Name of the professor you most admire and why: This is a tough question to answer. I have and continue to be blessed by so many incredible professors and mentors who inspire, encourage, and support me including my former PhD advisor, Brad Bell and undergraduate finance professor, Vijay Gondhalekar.

What do you enjoy most about teaching undergraduate business students? Given that undergraduates are making decisions that launch life-long careers, I feel extremely fortunate to play positive a role in their intellectual journey. I enjoy most their intellectual curiosity, creativity, diverse range of perspectives, energy, and fearless ambition.

What’s the biggest challenge? Over the course of the semester, my greatest challenge is helping students learn how to manage critical team processes such as conflict resolution, social loafing, psychological safety, and building trust; thus, creating high-performing teams.

What is the most impressive thing one of your undergraduate students has done? Wow, there are too many to name one. I am most impressed when former students cannot wait to share with me how my course or advice helped to make a positive difference in their summer internships, careers, and overall ability to engage in thorough problem analysis.

What is the least favorite thing one has done? One student violated the code of academic integrity by cheating on his/her final exam.

Since you’ve been teaching, how have students changed over the years? I now see a more diverse body of students, stronger collaborations with alumni, global industry partners, and the local community.

What does a student need to do to get an A in your class? Actively participate in class discussions by thoughtfully integrating concepts and sharing new insights. The outstanding student not only understands the key organizational behavior theories but also applies evidence-based analysis to real-world situations and business problems.

“When it comes to grading, I think students would describe me as …” transparent (with clear expectations) as well as challenging, but fair.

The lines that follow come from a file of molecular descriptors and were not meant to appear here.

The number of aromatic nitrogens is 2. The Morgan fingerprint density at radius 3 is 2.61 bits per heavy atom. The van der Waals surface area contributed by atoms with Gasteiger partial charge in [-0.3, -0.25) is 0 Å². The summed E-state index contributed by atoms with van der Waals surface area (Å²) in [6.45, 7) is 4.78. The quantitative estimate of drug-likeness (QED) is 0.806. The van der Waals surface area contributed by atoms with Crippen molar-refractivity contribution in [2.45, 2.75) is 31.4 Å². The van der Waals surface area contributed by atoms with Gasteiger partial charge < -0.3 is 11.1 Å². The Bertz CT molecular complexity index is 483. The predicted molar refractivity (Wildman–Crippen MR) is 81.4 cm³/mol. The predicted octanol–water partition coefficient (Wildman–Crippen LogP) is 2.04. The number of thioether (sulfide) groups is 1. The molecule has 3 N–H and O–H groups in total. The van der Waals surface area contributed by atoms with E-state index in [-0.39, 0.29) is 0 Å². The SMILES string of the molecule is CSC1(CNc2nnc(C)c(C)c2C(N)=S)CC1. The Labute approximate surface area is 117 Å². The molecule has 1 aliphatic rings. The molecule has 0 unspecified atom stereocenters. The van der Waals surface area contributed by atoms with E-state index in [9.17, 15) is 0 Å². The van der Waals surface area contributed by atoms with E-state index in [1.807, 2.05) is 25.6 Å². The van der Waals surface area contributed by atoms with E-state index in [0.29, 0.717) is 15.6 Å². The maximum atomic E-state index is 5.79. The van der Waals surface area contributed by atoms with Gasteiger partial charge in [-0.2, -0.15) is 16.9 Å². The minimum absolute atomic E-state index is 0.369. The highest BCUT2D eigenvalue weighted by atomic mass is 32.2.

If your teaching style/classroom experience had a theme song, what would it be? “We Are the Champions” by Queen

Using just one word, describe your favorite type of student: Motivated

Using just one word, describe your least favorite type of student: Disengaged

“If my students can think critically and be willing to take calculated risks, then I’ve done my job as their professor.” 

Fun fact about yourself: I made it to the third-round audition for The Apprentice, a reality television game show.

What are your hobbies? I love to travel and attend cultural events.

How did you spend your summer? I worked on a revise and resubmit, engaged in ongoing research projects, presented at the Academy of Management Annual Conference, and took a short vacation.

Favorite place to vacation: Martha’s Vineyard

Favorite book: So many. I love to read. I find reading motivational books a great way to reflect on my goals. A few that I tend to reread: The Alchemist by Paulo Coelho, The Power of Positive Thinking by Norman Vincent Peale, and The Goal: A Process of Ongoing Improvement by Eliyahu M. Goldratt.

Favorite movie and/or television show: Men of Honor, starring Robert De Niro and Cuba Gooding, Jr.

Favorite type of music and/or favorite artist: Neo Soul

Bucket list item #1: To walk on the moon.

What’s the biggest challenge facing business education at the moment? The greatest challenge is in developing and implementing strategies to increase faculty diversity in business schools.

“If I had my way, the business school of the future would have much more of this…” Challenging students to apply their critical thinking and problem-solving skills to address the most pressing local and global business issues.

“And much less of this…” Students can be obsessed with and stressed about their grades instead of focusing their energies on the learning process and how that and their ideas can impact the world around them.

Looking ahead 10 years from now, describe what “success” would be like for you? In short, I would describe personal success as contributing to the advancement of theory, the betterment of society, and seeing my former students as successful business leaders.